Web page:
Whereas if the user stores their email address in the cart, then whatever computer or wherever the user accesses the site, and then logs in, the user's shopping cart items will be retrieved, based on the user's email address and NOT the user's sesssion id( which would only come in handy if they access the site from the same computer where the session id is stored, also assuming no one else visited the site after them).

 

Larry, my logic could be totally flawed, so forgive me if what I said makes no sense.

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I get what you're saying, however, the email address is only available when they are logged in, whereas the session ID is available when they are logged in and when they are logged out. So it always works on every computer. To maintain the session across computers (when logged in), you just need to associate the email address with the session ID. But you can still rely upon the session ID whether they are logged in or not on that other computer. 

For example...

1. User is on computer A (or even just browser A) but not logged in. Session ID is stored in a cookie and provides access to the cart. 

2. User logs in on computer A. Email address is associated with the session ID. Session ID is still stored in a cookie and provides access to the cart. 

3. User logs out on computer A. Session ID is still stored in a cookie and provides access to the cart. 

4. User is on computer B but not logged in. Session ID is stored in a cookie and provides access to the cart. Currently this is an empty cart, which is reasonable. 

5. User logs in on computer B. Email address is used to find the existing session ID. Session ID is still stored in a cookie and provides access to the previous cart. *

6. User logs out on computer B. Session ID is still stored in a cookie and provides access to the cart. 

So using the session ID approach, the user *always* has access to the cart (or, more precisely, the site can always find the user's cart). The only catch (the asterisk above) is when the user logs in the site needs to handle the possibility of two populated cart sessions: one while logged in on computer A previously and another while not logged in on computer B.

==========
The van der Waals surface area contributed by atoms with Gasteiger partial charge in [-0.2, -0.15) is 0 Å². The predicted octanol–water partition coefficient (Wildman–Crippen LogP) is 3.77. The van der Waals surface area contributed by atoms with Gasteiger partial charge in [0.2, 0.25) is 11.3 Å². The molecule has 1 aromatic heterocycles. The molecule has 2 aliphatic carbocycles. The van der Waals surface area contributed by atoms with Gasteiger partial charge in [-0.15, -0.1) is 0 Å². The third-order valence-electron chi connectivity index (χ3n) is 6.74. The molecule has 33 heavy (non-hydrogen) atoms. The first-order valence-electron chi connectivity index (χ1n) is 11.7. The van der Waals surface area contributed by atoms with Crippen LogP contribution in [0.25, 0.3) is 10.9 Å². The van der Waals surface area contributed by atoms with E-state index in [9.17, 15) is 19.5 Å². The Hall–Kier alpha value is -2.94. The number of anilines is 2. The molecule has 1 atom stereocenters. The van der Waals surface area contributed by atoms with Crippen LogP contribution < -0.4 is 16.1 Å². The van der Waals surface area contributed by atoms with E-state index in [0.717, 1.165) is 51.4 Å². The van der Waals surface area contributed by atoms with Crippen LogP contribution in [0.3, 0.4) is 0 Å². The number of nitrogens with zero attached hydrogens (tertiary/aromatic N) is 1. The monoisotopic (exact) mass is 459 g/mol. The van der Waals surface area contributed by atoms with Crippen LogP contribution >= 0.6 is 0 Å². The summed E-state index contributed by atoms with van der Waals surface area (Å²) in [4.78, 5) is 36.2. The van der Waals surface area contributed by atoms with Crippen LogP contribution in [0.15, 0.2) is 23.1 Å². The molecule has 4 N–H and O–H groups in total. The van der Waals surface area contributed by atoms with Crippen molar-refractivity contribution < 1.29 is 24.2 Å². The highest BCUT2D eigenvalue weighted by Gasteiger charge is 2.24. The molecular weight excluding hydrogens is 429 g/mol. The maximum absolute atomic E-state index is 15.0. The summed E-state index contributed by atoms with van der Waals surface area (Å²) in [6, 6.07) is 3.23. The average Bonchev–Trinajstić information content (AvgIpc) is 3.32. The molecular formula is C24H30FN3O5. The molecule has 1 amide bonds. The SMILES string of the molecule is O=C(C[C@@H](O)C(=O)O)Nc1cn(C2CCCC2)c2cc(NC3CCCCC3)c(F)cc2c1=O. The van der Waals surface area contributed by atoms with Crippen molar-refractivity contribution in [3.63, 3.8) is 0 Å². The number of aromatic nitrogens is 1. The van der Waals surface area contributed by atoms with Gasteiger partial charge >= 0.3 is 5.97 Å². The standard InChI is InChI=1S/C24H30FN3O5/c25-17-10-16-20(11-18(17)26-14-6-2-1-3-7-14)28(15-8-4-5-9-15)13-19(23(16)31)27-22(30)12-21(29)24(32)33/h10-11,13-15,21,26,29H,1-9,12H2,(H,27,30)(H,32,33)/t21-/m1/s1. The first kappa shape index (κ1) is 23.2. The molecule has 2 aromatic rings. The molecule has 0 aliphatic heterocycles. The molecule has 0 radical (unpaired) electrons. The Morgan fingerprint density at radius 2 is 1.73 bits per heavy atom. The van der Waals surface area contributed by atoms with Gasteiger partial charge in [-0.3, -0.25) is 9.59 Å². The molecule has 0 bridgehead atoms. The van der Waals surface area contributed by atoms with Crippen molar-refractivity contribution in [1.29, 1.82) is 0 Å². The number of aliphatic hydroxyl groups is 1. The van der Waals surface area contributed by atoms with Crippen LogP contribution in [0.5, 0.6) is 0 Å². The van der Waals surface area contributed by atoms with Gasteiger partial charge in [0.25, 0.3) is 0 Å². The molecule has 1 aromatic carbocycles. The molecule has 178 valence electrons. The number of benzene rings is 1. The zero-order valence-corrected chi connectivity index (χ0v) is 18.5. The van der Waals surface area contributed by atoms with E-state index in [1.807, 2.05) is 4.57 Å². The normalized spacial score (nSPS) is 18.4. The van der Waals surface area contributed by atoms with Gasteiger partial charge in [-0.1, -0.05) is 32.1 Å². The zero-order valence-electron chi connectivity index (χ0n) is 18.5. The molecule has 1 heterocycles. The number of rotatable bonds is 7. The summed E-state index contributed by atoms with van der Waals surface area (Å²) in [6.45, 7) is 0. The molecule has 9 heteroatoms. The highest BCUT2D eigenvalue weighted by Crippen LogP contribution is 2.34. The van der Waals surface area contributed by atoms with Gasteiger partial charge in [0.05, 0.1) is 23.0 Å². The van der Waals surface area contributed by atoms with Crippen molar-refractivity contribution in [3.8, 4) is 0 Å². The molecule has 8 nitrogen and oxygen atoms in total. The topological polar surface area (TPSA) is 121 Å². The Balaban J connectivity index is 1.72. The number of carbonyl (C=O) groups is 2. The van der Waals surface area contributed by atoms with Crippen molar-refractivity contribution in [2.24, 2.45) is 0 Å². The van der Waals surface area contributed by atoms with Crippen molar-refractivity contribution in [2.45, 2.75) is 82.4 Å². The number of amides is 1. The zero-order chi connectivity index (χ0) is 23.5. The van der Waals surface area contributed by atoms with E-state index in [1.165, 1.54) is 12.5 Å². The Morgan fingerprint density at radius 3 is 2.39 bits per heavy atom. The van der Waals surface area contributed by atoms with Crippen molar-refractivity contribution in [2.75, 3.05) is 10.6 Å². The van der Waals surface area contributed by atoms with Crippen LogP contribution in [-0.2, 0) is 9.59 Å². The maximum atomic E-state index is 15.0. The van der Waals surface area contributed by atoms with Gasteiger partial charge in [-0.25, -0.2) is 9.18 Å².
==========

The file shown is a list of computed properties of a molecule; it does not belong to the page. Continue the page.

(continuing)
Of course it's entirely up to you, but this is how I'd do it. 

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Hi Larry,

 

How you have explained it is exactly how I was intending to do it.

Regarding the last scenario where the user has populated two carts, one while logged in on computer A previously and another while not logged in on computer B.

Shopping cart items will only be recorded in the database and attached to the user's email if the user has logged in.

If the user adds items to the shopping cart without logging in,  and then goes to another computer and then logs in,  the items added to the cart without logging in won't be shown in their cart if they log into another computer.

So basically, the user has to log in, in order for the shopping cart items to be recorded in the database, and in turn can be accessed from any computer.

Also, if the user adds items to the shopping cart, and then logs in or registers, their email address will automatically be sent to  the email column in the cart table and associated with the session id in the cart table.

 

Hope I understood the scenario correctly and what I said makes sense!!

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I read your comments again, and undestand the scenario!

Basically, a session id is generated on every different computer that the user visits, so they could end up with a situation where there are multiple items in the cart which multiple user_session id's.

What I would do is retrieve the items based on the user's current email address, and NOT session id.

This way, all the items stored in the database which is linked to the user's email address, but different session id's would still be returned.

I could overwrite all the previous user_session id's already stored in the database with the current session id,  if the user logged in from a different computer, in order to account for that scenario.

 

My confusion came because I thought the session id was only generated when the user logged in, as opposed to being generated automatically, when they visit the site.